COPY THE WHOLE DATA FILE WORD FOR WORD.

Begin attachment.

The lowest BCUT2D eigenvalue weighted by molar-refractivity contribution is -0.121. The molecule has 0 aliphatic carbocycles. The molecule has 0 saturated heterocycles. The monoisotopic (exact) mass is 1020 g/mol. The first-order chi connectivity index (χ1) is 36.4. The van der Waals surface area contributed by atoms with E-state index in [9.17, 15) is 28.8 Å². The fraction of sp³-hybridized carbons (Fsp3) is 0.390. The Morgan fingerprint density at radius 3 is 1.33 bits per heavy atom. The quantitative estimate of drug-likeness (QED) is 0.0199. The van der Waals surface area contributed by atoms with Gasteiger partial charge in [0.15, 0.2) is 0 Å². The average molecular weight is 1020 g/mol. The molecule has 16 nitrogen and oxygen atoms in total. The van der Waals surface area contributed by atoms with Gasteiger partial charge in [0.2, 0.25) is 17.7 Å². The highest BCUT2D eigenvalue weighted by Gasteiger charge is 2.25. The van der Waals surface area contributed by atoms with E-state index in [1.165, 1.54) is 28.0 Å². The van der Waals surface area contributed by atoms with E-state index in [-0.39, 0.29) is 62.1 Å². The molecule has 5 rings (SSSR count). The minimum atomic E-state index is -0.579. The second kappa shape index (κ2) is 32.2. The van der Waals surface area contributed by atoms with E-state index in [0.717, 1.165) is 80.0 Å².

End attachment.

The lowest BCUT2D eigenvalue weighted by molar-refractivity contribution is -0.121. The molecule has 0 aliphatic carbocycles. The molecule has 0 saturated heterocycles. The monoisotopic (exact) mass is 1020 g/mol. The first-order chi connectivity index (χ1) is 36.4. The van der Waals surface area contributed by atoms with E-state index in [9.17, 15) is 28.8 Å². The fraction of sp³-hybridized carbons (Fsp3) is 0.390. The Morgan fingerprint density at radius 3 is 1.33 bits per heavy atom. The quantitative estimate of drug-likeness (QED) is 0.0199. The van der Waals surface area contributed by atoms with Gasteiger partial charge in [0.15, 0.2) is 0 Å². The average molecular weight is 1020 g/mol. The molecule has 16 nitrogen and oxygen atoms in total. The van der Waals surface area contributed by atoms with Gasteiger partial charge in [0.2, 0.25) is 17.7 Å². The highest BCUT2D eigenvalue weighted by Gasteiger charge is 2.25. The van der Waals surface area contributed by atoms with E-state index in [1.165, 1.54) is 28.0 Å². The van der Waals surface area contributed by atoms with E-state index in [-0.39, 0.29) is 62.1 Å². The molecule has 5 rings (SSSR count). The minimum atomic E-state index is -0.579. The second kappa shape index (κ2) is 32.2. The van der Waals surface area contributed by atoms with E-state index in [0.717, 1.165) is 80.0 Å².